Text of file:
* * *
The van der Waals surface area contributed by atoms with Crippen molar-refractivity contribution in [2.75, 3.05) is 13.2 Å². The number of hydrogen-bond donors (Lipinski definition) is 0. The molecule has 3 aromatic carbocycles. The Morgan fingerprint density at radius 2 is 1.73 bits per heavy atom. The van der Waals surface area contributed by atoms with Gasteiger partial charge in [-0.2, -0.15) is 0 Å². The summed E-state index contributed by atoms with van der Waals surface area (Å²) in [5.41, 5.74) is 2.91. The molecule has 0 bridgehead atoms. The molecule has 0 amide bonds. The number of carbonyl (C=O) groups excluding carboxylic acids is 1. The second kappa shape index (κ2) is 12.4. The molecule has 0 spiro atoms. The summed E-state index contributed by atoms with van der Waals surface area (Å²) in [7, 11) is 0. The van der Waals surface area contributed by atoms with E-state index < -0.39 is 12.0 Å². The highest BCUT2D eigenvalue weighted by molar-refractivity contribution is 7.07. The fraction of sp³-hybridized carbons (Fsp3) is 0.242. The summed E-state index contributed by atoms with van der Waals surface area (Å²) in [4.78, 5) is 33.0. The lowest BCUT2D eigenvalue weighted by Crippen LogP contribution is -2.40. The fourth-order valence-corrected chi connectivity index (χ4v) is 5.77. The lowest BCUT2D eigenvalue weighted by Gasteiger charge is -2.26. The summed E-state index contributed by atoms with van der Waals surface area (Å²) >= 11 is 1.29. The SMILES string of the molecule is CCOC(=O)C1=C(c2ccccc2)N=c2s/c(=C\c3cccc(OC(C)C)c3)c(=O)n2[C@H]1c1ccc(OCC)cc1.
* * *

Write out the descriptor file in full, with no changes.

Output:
The van der Waals surface area contributed by atoms with Crippen molar-refractivity contribution in [2.75, 3.05) is 13.2 Å². The number of hydrogen-bond donors (Lipinski definition) is 0. The molecule has 3 aromatic carbocycles. The Morgan fingerprint density at radius 2 is 1.73 bits per heavy atom. The van der Waals surface area contributed by atoms with Gasteiger partial charge in [-0.2, -0.15) is 0 Å². The summed E-state index contributed by atoms with van der Waals surface area (Å²) in [5.41, 5.74) is 2.91. The molecule has 0 bridgehead atoms. The molecule has 0 amide bonds. The number of carbonyl (C=O) groups excluding carboxylic acids is 1. The second kappa shape index (κ2) is 12.4. The molecule has 0 spiro atoms. The summed E-state index contributed by atoms with van der Waals surface area (Å²) in [7, 11) is 0. The van der Waals surface area contributed by atoms with E-state index < -0.39 is 12.0 Å². The highest BCUT2D eigenvalue weighted by molar-refractivity contribution is 7.07. The fraction of sp³-hybridized carbons (Fsp3) is 0.242. The summed E-state index contributed by atoms with van der Waals surface area (Å²) in [4.78, 5) is 33.0. The lowest BCUT2D eigenvalue weighted by Crippen LogP contribution is -2.40. The fourth-order valence-corrected chi connectivity index (χ4v) is 5.77. The lowest BCUT2D eigenvalue weighted by Gasteiger charge is -2.26. The summed E-state index contributed by atoms with van der Waals surface area (Å²) >= 11 is 1.29. The SMILES string of the molecule is CCOC(=O)C1=C(c2ccccc2)N=c2s/c(=C\c3cccc(OC(C)C)c3)c(=O)n2[C@H]1c1ccc(OCC)cc1.